“If you want me to sell your product, enable me to sell your product. Arm me to the hilt with what it is that you do, where you play and where the niches are. And then also support me through that effort,” Hyde said.
Hyde Group’s Michelle Hyde
Partners agreed that they are seeing more “shenanigans” from direct sales teams in terms of trying to take customers from agents. Dyson warned the audience that channel conflict may remerge as the economy approaches a downturn.
“When those things happen macro economically, we start to see more friction between direct and indirect,” Dyson said.
The panel touched on the “800-pound gorilla riding an elephant in the room,” as Dyson put it. And that elephant-riding gorilla is private equity. Partners agreed that outside investors are eyeing the technology advisory space. Heavy hitters in both the agent and MSP channels addressed the partner audience the day prior.
Dyson said everyone on stage knows someone who has sold their business in the last 60 days.
The panelists urged fellow partners to consult their attorneys and make sure they know what their goals are.
“First off, you don’t have to sell your business. Just because you are approached doesn’t mean, ‘Oh, today’s the day I have to sell it,'” Waters said.
Waters said a variety of factors influence whether or not a partner should sell. Are they looking to retire? If not, are they looking to retain control over their business? Do they need an additional investment to obtain the scale they want?
“Make sure if you’re not looking to sunset that you’re not giving away the shop and that you are able to maintain control and whatever kind of cash that comes your way when you need it, because you want to grow your business,” Waters said.
Dyson said the channel is facing a battle for its very soul…… as it receives more and more recognition and resources from outside the industry. Many of these partners launched their firms after leaving direct sales jobs at carriers. They left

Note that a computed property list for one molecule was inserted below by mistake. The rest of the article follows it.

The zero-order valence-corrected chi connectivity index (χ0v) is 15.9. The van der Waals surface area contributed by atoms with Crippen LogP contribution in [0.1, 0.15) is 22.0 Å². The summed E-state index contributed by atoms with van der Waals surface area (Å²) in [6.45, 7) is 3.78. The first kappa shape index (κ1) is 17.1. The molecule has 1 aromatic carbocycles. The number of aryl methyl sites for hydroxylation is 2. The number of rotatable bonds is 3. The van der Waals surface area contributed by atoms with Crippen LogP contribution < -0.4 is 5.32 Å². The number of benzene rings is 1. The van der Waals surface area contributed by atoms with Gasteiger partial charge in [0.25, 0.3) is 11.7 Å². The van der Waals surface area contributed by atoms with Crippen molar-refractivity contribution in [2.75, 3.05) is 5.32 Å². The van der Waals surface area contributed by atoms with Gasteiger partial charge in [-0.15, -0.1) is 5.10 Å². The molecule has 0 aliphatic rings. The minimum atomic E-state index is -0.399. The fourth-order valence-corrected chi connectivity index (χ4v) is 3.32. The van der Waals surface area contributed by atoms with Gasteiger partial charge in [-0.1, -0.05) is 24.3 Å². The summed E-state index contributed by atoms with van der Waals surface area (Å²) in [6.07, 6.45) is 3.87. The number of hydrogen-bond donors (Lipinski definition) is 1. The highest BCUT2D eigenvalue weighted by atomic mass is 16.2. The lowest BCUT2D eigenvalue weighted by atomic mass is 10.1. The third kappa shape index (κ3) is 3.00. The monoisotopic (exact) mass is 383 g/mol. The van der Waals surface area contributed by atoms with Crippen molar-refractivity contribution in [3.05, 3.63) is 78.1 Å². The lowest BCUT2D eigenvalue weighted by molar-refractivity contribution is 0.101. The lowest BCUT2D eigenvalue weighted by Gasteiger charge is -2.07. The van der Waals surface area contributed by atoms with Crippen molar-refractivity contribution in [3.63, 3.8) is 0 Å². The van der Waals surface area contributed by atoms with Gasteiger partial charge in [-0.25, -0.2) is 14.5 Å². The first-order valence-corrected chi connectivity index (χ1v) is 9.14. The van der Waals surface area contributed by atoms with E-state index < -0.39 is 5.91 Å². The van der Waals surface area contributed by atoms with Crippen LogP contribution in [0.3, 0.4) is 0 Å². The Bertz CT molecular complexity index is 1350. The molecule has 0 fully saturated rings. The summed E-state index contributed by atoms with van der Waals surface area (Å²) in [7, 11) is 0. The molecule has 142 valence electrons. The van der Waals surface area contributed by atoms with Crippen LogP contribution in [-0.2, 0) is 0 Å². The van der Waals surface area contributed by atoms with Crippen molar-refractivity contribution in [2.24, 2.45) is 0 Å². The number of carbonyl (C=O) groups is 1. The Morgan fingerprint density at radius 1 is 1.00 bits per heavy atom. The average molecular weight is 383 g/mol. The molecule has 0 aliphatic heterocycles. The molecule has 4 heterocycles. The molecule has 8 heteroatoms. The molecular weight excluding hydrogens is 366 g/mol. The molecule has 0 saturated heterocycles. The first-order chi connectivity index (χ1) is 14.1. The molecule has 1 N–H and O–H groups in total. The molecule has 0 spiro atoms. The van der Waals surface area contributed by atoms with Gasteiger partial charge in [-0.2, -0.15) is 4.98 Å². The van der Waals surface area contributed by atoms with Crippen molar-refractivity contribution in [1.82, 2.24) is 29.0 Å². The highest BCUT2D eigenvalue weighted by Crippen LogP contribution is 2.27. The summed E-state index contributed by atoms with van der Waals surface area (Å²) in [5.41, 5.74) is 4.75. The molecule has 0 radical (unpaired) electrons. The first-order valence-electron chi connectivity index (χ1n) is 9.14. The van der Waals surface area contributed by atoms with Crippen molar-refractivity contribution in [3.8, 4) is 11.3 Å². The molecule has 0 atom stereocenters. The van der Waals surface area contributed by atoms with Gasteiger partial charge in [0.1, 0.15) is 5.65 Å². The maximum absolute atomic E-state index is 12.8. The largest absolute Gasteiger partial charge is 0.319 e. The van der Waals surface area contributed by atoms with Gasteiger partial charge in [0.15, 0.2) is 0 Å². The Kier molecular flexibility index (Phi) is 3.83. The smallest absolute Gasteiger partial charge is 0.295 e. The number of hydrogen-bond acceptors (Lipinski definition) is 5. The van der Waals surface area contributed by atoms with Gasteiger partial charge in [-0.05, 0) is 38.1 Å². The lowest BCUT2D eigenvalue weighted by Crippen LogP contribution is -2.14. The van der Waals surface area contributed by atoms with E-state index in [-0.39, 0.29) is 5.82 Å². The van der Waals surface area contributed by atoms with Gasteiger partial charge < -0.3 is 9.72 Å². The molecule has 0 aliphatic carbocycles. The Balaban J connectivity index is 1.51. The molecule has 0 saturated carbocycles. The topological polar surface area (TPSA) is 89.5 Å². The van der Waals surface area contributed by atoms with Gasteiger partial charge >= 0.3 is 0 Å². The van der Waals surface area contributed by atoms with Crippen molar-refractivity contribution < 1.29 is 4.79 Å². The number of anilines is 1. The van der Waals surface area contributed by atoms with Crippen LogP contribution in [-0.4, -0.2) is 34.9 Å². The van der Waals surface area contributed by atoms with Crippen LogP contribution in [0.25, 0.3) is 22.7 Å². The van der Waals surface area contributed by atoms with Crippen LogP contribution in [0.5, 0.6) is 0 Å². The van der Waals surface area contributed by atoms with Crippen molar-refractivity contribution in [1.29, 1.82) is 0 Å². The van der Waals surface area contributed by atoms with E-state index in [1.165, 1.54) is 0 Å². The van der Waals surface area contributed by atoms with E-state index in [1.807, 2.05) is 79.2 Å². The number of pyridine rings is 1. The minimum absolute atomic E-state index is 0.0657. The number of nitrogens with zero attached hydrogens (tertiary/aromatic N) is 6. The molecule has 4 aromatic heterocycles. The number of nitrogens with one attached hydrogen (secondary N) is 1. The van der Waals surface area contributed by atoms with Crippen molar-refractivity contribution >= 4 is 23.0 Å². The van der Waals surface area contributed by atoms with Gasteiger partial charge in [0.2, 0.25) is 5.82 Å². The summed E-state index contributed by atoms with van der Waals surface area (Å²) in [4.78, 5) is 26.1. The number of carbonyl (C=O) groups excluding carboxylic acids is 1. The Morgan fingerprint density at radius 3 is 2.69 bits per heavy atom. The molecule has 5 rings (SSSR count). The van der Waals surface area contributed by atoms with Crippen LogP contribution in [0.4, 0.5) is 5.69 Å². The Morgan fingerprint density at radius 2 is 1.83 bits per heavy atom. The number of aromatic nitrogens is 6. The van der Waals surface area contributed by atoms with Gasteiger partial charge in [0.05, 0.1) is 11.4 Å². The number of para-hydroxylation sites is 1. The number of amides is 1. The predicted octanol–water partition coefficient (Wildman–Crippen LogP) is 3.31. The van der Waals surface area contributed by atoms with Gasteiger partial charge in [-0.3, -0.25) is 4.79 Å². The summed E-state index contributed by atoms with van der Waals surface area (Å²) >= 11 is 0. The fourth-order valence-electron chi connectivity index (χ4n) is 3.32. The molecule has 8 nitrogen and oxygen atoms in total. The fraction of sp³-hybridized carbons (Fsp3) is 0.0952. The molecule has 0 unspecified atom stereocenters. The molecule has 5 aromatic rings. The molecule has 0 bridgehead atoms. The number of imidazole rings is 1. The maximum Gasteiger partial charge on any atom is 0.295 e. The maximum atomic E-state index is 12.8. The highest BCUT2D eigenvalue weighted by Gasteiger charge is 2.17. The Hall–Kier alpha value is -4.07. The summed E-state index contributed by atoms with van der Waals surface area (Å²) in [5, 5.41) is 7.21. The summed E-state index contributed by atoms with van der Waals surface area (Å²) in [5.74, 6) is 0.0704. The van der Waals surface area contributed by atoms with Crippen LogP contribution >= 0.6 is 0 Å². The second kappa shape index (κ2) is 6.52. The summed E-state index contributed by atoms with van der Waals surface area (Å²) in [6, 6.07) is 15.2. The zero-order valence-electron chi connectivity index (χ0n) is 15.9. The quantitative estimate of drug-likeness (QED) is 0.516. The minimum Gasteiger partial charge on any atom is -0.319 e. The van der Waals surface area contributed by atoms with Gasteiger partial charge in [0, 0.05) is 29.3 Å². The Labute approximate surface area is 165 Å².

US Networks’ Mark Venuto
because they wanted to provide vendor-agnostic solutions, and they wanted to provide them in the way customers wanted.
“We have built our businesses on being patient and customer-focused with no arbitrary deadlines or quotas,” he said.
“Super agencies” like Upstack and Bluewave have emerged in the last year, leveraging private equity to bring together multiple agencies. Upstack, for example, has purchased more than 20 agencies. Can the one-person shop compete with this super agency?
Salvage said it might require leveraging the TSBs more.
“I think you’ve got to learn how to leverage the TSBs, their resources, their engineering and their back office, if you’re going to compete with these massive super agents,” he said.
Venuto said most TSBs are offering the back-office support partners need. Moreover, he said their channel managers are getting brighter and better equipped. Waters said partners would benefit from more QBRs in which TSBs discuss business goals with subagents.
“Let’s have a sit down to figure out where I am meeting my specific goals annually and where I am in achieving them, and then putting additional resources to my practice so that I can grow my revenue to meet my goals,” she said.
Businesses across the country have embraced remote and hybrid work as the standard going forward, and partner firms especially have embraced moved away from the office.
Venuto said his company moved away from the pre-pandemic model of frequent travel to in-person meetings. Venuto said the constant flying and driving to business lunches proved to be inefficient once video conferencing took over in 2020.
“We moved away from that and really adapted to the Zoom world across the board. And that really helped us create a different culture within our company and to reach more new clients across the board,” Venuto said.
Dyson sold his company office and bought a van. He visited clients in different states during his gradual journey to Las Vegas for the show.
“Three years ago if I said to my team, I’m moving into a van and closing the office, I would have ended up in a straightjacket. Now it’s a thing people do,” Dyson said.